The September 11 attacks and the anthrax-related killings in the weeks since are tragic reminders that acts of terrorism can happen in our own backyard.
President Bush and other government officials have stressed that the threat of further attacks will need to be taken seriously for years to come, regardless of when the conflict in Afghanistan concludes or Osama bin Laden is captured.
With that in mind, the president announced on November 8 that the federal government plans to expand full-time, opportunities for young people to take part in homeland defense efforts. Specifically, Bush said the Americorps program and its sister Senior Corps program would provide 20,000 volunteers to take part in a variety of community-based safety initiatives. Americorps is the government program that allows young people to help pay for college through a year or two of community service work.
Some 10,000 Americorps and Senior Corps will be put to work assisting local fire and police departments so that cops and firefighters can concentrate on the most important duties requiring their expertise. Approximately 5,000 Americorps and Senior Corps volunteers will be needed to help public health agencies in their fight against bioterrorism. Finally, the president said another 5,000 Americorps volunteers will help the Federal Emergency Management Agency, the government's disaster relief agency.
The White House has formed a new task force to find ways volunteers can prepare their communities for terrorist attacks in much the same way neighborhoods prepared for bombings during World War II. On top of all that, Senators John McCain and Evan Bayh have asked Congress to expand Americorps five-fold, with the goal of having 200,000 volunteers enlisted eight years from now.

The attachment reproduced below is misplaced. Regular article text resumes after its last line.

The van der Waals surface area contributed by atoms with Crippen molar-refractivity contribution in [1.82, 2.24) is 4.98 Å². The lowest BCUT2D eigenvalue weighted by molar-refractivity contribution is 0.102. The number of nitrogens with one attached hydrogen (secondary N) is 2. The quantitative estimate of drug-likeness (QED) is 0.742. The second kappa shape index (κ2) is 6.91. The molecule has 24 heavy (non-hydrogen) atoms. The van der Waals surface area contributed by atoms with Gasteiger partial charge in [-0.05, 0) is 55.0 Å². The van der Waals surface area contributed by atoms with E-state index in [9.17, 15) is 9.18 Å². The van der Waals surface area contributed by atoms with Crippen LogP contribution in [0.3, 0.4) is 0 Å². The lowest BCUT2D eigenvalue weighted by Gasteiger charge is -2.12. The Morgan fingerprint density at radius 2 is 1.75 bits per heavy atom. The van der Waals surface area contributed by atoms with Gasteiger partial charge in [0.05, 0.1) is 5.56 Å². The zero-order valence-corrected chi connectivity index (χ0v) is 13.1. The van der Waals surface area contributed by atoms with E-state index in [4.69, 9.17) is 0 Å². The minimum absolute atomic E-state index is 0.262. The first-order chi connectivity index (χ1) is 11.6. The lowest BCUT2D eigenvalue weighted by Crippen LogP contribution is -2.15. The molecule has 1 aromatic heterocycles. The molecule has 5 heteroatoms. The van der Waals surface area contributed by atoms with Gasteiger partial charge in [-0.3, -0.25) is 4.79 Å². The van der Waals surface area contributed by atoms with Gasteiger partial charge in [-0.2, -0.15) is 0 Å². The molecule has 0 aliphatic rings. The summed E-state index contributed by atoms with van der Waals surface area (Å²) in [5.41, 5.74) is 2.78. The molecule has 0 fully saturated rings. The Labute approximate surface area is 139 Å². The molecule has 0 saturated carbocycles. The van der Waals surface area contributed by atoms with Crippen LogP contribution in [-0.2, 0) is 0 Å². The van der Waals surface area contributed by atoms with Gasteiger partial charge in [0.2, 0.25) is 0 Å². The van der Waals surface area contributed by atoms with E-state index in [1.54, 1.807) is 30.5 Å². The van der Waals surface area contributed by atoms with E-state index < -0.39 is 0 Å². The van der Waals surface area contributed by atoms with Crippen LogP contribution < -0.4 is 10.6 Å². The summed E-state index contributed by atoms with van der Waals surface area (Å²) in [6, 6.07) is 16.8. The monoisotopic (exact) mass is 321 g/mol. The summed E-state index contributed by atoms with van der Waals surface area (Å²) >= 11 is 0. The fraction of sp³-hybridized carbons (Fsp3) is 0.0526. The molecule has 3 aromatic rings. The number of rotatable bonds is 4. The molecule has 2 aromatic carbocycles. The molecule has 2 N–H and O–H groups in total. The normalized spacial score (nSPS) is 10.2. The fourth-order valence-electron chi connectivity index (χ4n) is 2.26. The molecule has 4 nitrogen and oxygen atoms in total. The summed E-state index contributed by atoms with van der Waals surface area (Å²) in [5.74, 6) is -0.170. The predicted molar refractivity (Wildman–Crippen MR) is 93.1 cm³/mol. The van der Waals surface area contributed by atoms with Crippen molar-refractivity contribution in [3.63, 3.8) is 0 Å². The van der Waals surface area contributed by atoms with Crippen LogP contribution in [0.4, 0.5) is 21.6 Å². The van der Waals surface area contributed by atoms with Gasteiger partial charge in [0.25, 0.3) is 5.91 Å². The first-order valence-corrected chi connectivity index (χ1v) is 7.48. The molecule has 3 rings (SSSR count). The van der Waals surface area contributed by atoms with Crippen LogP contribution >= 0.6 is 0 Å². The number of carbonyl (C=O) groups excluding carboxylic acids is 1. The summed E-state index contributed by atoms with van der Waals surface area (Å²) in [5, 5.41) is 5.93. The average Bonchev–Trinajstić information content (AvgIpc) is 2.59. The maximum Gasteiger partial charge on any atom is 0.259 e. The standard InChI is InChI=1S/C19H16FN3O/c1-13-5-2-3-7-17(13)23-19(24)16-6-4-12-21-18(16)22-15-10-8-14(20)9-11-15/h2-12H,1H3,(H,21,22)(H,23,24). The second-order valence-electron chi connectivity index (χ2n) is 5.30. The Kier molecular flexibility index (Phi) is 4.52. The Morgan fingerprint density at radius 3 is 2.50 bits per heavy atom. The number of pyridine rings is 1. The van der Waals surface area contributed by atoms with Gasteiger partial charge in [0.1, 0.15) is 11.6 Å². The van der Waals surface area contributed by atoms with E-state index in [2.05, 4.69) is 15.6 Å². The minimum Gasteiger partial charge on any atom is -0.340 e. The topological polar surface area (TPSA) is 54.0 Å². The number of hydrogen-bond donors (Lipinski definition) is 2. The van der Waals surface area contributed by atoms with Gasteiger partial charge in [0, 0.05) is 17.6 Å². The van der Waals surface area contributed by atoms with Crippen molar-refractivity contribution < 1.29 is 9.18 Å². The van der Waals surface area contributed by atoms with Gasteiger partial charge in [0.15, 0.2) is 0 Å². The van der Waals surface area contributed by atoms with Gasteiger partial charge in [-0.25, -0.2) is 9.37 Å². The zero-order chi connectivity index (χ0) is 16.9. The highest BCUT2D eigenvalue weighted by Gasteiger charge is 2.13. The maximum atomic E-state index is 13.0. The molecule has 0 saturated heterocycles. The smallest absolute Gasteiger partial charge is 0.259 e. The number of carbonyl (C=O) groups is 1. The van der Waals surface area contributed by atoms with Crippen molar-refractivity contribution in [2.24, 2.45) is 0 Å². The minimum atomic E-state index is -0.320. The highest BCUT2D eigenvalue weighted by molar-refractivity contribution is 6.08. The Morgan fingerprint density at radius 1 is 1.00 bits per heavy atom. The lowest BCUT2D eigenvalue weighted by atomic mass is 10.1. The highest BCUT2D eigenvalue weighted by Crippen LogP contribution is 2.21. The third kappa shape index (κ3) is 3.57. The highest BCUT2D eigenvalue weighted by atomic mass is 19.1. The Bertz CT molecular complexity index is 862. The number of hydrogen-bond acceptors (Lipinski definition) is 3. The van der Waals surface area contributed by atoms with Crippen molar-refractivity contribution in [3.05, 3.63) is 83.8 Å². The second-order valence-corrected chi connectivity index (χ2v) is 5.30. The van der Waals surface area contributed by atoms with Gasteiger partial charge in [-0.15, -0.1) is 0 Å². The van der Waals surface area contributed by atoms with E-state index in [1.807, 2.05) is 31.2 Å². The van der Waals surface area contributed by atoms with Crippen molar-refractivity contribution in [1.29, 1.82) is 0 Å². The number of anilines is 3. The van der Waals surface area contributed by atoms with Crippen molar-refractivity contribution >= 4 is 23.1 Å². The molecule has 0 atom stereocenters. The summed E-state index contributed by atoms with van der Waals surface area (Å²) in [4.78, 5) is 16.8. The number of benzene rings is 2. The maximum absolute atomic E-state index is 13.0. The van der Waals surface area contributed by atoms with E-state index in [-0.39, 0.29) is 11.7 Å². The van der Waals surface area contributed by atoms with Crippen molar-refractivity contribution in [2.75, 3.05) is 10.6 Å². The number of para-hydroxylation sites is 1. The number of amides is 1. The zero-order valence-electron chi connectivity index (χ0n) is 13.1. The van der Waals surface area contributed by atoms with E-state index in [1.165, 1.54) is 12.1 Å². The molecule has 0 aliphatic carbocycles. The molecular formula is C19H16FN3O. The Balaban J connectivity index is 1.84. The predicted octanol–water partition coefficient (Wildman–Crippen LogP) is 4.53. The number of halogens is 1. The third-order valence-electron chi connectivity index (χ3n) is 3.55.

Young people can also get involved in numerous other national and local
non-profits. The Red Cross offers a wide
variety of opportunities for youth to get involved. Volunteers can sign up to be
part of the Disaster Action Team (DAT) in their neighborhood and be
trained in community disaster education, disaster preparation and general
Finally, young people can visit MTV's Fight For Your Rights, to find other volunteer opportunities in their area or
to find information about civil rights groups that are fighting the
discriminatory backlash resulting from the events of September 11.
To learn more about Americorps and its homeland security efforts, click
here or to volunteer, click here.
To read about Senator McCain and Senator Bayh's proposal to expand the program, click here .
To learn about part-time or full-time volunteer opportunities with the Red Cross, click here.
To get involved in the fight against discrimination, go to the Fight For
Your Rights Web site.
Share your thoughts on the attacks in Afghanistan You Tell Us.
An MTV News Staff report
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